I start with a close listen to the song. It's a slow instrumental in E minor, full of major sixths, a lush pop orchestration from the 1960s. The solo instrument sounds like koto or shamisen. The orchestra could be American or Japanese -- Japanese, if I had to lay money on it.. There are no lyrics to Google, and I don't recognize the melody.
I make a list of everything I know about the source recording. The source tape is a home recording of the Firesign Theatre's Dear Friends, broadcast on KPFK-FM Los Angeles on November 22, 1970. The participants are the Firesign Theatre -- Philip Austin, Peter Bergman, David Ossman, and Philip Proctor -- and their engineer Live Earl Jive and producer Bill McIntyre. From interviewing all six of them, I know that all music cues in the Dear Friends series came from the members of Firesign or from Jive; nothing came from the KPFK library, which was inaccessible during their broadcasts.
The full one-hour Dear Friends broadcast for 11/22/1970 contains at least 15 record cues with Japanese origins, including "Drif No Zundokobushi" and "Taihen Utaikomi" by The Drifters, two pop ballads by an unknown female vocalist, male and female Japanese language records, "Sukiyaki" by Kyu Sakamoto, three old records of 1940s vintage, and five pop instrumentals (of which this mystery track is one) which all share this song's instrumentation and style of arrangement.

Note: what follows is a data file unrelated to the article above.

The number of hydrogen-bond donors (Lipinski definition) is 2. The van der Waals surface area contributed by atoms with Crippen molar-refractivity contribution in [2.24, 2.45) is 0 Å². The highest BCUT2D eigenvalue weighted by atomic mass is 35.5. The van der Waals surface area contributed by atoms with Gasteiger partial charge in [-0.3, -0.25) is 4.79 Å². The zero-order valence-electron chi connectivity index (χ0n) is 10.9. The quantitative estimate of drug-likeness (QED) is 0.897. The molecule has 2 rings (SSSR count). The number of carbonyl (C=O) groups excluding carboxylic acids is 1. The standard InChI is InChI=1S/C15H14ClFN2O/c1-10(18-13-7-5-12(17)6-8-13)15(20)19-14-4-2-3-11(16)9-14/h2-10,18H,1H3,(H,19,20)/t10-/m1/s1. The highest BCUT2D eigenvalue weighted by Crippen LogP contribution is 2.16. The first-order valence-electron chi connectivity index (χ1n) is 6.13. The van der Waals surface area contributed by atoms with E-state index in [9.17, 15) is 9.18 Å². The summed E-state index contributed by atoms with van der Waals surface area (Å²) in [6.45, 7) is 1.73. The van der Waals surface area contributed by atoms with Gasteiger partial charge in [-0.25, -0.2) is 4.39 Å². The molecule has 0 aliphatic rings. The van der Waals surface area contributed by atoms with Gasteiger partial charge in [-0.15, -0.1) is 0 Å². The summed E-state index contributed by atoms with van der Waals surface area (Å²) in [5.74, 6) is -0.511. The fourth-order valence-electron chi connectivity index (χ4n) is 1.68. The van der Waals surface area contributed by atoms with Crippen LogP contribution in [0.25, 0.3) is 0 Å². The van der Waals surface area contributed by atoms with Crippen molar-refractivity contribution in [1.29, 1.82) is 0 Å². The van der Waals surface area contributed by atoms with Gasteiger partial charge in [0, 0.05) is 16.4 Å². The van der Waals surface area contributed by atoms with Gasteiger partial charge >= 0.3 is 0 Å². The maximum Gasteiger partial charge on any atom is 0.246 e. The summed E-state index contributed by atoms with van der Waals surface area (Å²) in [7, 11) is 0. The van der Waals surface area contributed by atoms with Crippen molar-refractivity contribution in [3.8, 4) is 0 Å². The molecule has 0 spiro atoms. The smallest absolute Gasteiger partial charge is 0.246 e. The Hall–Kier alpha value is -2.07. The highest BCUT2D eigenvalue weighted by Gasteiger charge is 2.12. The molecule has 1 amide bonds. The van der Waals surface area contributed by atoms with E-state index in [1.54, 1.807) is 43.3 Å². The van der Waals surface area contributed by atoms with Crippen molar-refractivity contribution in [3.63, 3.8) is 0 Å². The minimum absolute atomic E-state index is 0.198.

I play the song for Firesign and for Jiver; they can't identify it. Ossman checks his record collection and eventually says "If it was mine, I can't locate it." I dig through all of Proctor's records myself and come up empty.
I encode all the cues to MP3 and post them to my web site. I send email queries to people I think could help, including Tom Schnabel, host of Café L.A., a world music show on KCRW Santa Monica; Glenn Sadin, a Group Sounds enthusiast in San Francisco; Izumi D, host of Tokyo Bugi-Ugi, a Japanese pop show on WBAR New York; Siran Babayan, an L.A. Weekly contributor who once wrote an article on shopping for J-Pop in Little Tokyo; Shigemi Komiyama, a Group Sounds fan and surf band drummer from the Bay area; and Tomi-San, a friend of a friend who works at a Micron plant in Tokyo.